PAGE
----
A variety of processing aid agents appropriate to processing of the present anchor composition may be used. Such processing aid agents include pentachlorothiophenol, a peptizer, commercially sold as Renacit #7, alkyl phenol formaldehyde resin, commercially known as Sp 1068 resin, or a combination thereof.

A plasticizer, preferably of the liquid plasticization material appropriate to plasticize the present anchor compositions may be used. Exemplary is extracts from pine, known commonly as pine tar medium.

For many applications, the anchor compositions are preferably filled, and preferably contains loading of about 10 to 150 parts of filler. The filler may comprise one or more of the several conventional fillers preferably is the use of carbon black and amorphous silica. Exemplary are carbon blacks known commercially as N339 Black and amorphous silica known commercially as Hisil 243, respectively. If the color desired for the anchor is other than black, then optionally a colorant, such as red or yellow iron oxide, or a whitener, such as titanium dioxide can be used in place of the carbon black in the composition.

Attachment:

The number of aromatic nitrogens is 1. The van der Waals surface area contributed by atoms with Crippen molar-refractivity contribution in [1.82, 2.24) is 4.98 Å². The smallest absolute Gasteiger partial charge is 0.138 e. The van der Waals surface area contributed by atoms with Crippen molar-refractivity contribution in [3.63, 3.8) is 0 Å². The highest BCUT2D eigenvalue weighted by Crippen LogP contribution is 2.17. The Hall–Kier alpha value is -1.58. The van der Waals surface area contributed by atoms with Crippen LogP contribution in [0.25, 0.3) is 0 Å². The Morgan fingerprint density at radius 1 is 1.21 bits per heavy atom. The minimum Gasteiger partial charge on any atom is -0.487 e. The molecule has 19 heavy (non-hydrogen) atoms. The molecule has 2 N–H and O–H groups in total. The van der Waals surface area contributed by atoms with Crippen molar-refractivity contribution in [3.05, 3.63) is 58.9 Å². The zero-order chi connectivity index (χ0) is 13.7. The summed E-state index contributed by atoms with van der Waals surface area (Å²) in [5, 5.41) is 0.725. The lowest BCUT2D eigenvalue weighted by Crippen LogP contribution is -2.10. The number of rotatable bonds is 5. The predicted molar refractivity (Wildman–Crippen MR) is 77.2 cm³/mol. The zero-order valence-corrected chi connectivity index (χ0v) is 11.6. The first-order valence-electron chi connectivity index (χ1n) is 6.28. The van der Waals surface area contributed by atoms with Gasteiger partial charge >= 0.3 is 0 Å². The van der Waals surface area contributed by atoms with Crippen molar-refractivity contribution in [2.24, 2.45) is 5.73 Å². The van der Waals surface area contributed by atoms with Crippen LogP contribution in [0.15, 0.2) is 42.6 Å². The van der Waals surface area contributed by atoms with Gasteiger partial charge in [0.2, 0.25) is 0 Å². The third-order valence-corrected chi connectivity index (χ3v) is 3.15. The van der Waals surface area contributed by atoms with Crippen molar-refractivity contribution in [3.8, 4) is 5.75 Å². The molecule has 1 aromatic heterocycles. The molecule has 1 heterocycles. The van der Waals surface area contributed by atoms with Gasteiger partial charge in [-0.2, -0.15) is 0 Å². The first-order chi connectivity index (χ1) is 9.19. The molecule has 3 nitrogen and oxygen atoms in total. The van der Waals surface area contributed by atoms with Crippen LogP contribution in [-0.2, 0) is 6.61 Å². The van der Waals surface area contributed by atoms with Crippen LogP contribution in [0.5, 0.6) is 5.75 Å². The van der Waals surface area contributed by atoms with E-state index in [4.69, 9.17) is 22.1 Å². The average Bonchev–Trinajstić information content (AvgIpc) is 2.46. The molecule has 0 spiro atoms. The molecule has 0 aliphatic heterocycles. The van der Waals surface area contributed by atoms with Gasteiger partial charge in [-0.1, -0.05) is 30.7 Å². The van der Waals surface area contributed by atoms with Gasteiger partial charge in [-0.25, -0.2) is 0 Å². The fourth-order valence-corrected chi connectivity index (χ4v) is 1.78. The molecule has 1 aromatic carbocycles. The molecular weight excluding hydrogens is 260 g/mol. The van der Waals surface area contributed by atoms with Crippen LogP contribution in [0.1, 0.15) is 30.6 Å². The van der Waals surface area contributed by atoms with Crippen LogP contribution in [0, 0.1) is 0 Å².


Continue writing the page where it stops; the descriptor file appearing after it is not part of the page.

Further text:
To improve the resistance to sunlight and weather of the safety cushion, an antioxidant together with an antiozonant are added to the anchor compositions. Antioxidant, such as polymerized 1,2-dihydro-2,2,4-trimethylquinoline, or N-phenyl-N(1,3,dimethylbutyl)p-phenylene diamine, known commercially as Agerite Resin D and Flexzone 7F respectively, and antiozonant, known commercially as Sunproof Extra™ are generally preferred.

A variety of activators appropriate to promote the curing of the present anchor compositions may be used. Such activators include zinc oxide, stearic acid, and preferably, a combination thereof.

A variety of accelerator appropriate to accelerate the curing of the present anchor compositions may be used. Such accelerators include 4-morpholinyl-2-benzothiazole disulfide, known commercially as Morfax, 4',4'-dithiodimorpholine, known commercially as Sulfusan R and methyl TUADS.

The present anchor compositions also include a vulcanization agent, preferably sulfur treated with magnesium carbonate, known commercially as Spider sulfur.